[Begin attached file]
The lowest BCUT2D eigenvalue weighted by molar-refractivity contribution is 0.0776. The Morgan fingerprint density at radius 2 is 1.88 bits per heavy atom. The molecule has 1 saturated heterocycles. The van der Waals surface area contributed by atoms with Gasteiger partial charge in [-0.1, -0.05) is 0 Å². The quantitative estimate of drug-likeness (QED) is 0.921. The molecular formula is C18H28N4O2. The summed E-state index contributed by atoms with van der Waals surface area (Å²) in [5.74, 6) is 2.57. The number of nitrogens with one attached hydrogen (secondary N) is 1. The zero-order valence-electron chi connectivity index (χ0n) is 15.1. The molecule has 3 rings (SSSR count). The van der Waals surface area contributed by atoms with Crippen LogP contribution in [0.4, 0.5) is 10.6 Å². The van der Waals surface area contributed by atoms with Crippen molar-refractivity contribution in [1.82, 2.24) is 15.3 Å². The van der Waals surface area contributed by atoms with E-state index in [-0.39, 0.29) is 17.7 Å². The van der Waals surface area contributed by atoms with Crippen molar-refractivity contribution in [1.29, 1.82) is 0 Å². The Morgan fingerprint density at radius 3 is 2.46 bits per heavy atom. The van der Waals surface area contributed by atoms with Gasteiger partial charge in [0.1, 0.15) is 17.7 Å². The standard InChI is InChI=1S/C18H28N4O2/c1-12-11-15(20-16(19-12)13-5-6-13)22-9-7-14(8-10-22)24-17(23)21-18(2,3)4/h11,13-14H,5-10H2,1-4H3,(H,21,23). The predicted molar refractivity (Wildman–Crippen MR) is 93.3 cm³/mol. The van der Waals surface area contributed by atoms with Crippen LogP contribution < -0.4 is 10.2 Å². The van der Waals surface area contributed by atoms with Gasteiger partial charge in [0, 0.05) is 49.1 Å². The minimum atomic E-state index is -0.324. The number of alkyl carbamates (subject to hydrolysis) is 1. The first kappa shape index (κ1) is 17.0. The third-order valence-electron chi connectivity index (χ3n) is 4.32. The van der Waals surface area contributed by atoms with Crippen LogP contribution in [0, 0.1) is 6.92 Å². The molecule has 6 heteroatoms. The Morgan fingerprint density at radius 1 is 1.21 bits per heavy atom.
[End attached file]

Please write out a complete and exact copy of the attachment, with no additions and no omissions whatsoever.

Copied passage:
The lowest BCUT2D eigenvalue weighted by molar-refractivity contribution is 0.0776. The Morgan fingerprint density at radius 2 is 1.88 bits per heavy atom. The molecule has 1 saturated heterocycles. The van der Waals surface area contributed by atoms with Gasteiger partial charge in [-0.1, -0.05) is 0 Å². The quantitative estimate of drug-likeness (QED) is 0.921. The molecular formula is C18H28N4O2. The summed E-state index contributed by atoms with van der Waals surface area (Å²) in [5.74, 6) is 2.57. The number of nitrogens with one attached hydrogen (secondary N) is 1. The zero-order valence-electron chi connectivity index (χ0n) is 15.1. The molecule has 3 rings (SSSR count). The van der Waals surface area contributed by atoms with Crippen LogP contribution in [0.4, 0.5) is 10.6 Å². The van der Waals surface area contributed by atoms with Crippen molar-refractivity contribution in [1.82, 2.24) is 15.3 Å². The van der Waals surface area contributed by atoms with E-state index in [-0.39, 0.29) is 17.7 Å². The van der Waals surface area contributed by atoms with Crippen molar-refractivity contribution in [1.29, 1.82) is 0 Å². The Morgan fingerprint density at radius 3 is 2.46 bits per heavy atom. The van der Waals surface area contributed by atoms with Gasteiger partial charge in [0.1, 0.15) is 17.7 Å². The standard InChI is InChI=1S/C18H28N4O2/c1-12-11-15(20-16(19-12)13-5-6-13)22-9-7-14(8-10-22)24-17(23)21-18(2,3)4/h11,13-14H,5-10H2,1-4H3,(H,21,23). The predicted molar refractivity (Wildman–Crippen MR) is 93.3 cm³/mol. The van der Waals surface area contributed by atoms with Crippen LogP contribution < -0.4 is 10.2 Å². The van der Waals surface area contributed by atoms with Gasteiger partial charge in [0, 0.05) is 49.1 Å². The minimum atomic E-state index is -0.324. The number of alkyl carbamates (subject to hydrolysis) is 1. The first kappa shape index (κ1) is 17.0. The third-order valence-electron chi connectivity index (χ3n) is 4.32. The van der Waals surface area contributed by atoms with Crippen LogP contribution in [0, 0.1) is 6.92 Å². The molecule has 6 heteroatoms. The Morgan fingerprint density at radius 1 is 1.21 bits per heavy atom.